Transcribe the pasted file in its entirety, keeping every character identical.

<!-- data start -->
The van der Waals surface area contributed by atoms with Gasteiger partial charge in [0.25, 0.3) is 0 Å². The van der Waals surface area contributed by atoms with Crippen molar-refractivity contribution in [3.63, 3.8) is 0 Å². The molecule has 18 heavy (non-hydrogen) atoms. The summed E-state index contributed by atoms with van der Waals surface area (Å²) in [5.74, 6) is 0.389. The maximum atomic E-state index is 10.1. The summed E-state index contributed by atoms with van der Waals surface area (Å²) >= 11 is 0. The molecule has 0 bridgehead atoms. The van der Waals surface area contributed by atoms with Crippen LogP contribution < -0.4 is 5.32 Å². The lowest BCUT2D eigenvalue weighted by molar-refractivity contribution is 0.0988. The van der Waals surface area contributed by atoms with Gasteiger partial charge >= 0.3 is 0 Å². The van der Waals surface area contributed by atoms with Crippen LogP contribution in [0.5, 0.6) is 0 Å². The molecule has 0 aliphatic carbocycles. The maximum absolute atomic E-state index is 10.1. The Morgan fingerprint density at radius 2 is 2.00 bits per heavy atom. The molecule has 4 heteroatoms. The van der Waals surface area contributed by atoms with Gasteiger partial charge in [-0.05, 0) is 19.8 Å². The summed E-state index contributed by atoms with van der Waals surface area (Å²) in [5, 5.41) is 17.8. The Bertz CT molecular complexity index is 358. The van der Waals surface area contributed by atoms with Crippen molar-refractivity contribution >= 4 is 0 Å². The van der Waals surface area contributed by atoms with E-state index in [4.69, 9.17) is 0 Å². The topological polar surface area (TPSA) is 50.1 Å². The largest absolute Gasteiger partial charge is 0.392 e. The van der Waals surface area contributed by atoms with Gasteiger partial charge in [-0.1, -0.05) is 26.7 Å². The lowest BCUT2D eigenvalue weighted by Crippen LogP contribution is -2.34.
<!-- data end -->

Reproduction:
The van der Waals surface area contributed by atoms with Gasteiger partial charge in [0.25, 0.3) is 0 Å². The van der Waals surface area contributed by atoms with Crippen molar-refractivity contribution in [3.63, 3.8) is 0 Å². The molecule has 18 heavy (non-hydrogen) atoms. The summed E-state index contributed by atoms with van der Waals surface area (Å²) in [5.74, 6) is 0.389. The maximum atomic E-state index is 10.1. The summed E-state index contributed by atoms with van der Waals surface area (Å²) >= 11 is 0. The molecule has 0 bridgehead atoms. The van der Waals surface area contributed by atoms with Crippen LogP contribution < -0.4 is 5.32 Å². The lowest BCUT2D eigenvalue weighted by molar-refractivity contribution is 0.0988. The van der Waals surface area contributed by atoms with Gasteiger partial charge >= 0.3 is 0 Å². The van der Waals surface area contributed by atoms with Crippen LogP contribution in [0.5, 0.6) is 0 Å². The molecule has 0 aliphatic carbocycles. The maximum absolute atomic E-state index is 10.1. The Morgan fingerprint density at radius 2 is 2.00 bits per heavy atom. The molecule has 4 heteroatoms. The van der Waals surface area contributed by atoms with Gasteiger partial charge in [-0.05, 0) is 19.8 Å². The summed E-state index contributed by atoms with van der Waals surface area (Å²) in [5, 5.41) is 17.8. The Bertz CT molecular complexity index is 358. The van der Waals surface area contributed by atoms with Crippen molar-refractivity contribution >= 4 is 0 Å². The van der Waals surface area contributed by atoms with E-state index in [4.69, 9.17) is 0 Å². The topological polar surface area (TPSA) is 50.1 Å². The largest absolute Gasteiger partial charge is 0.392 e. The van der Waals surface area contributed by atoms with Gasteiger partial charge in [-0.1, -0.05) is 26.7 Å². The lowest BCUT2D eigenvalue weighted by Crippen LogP contribution is -2.34.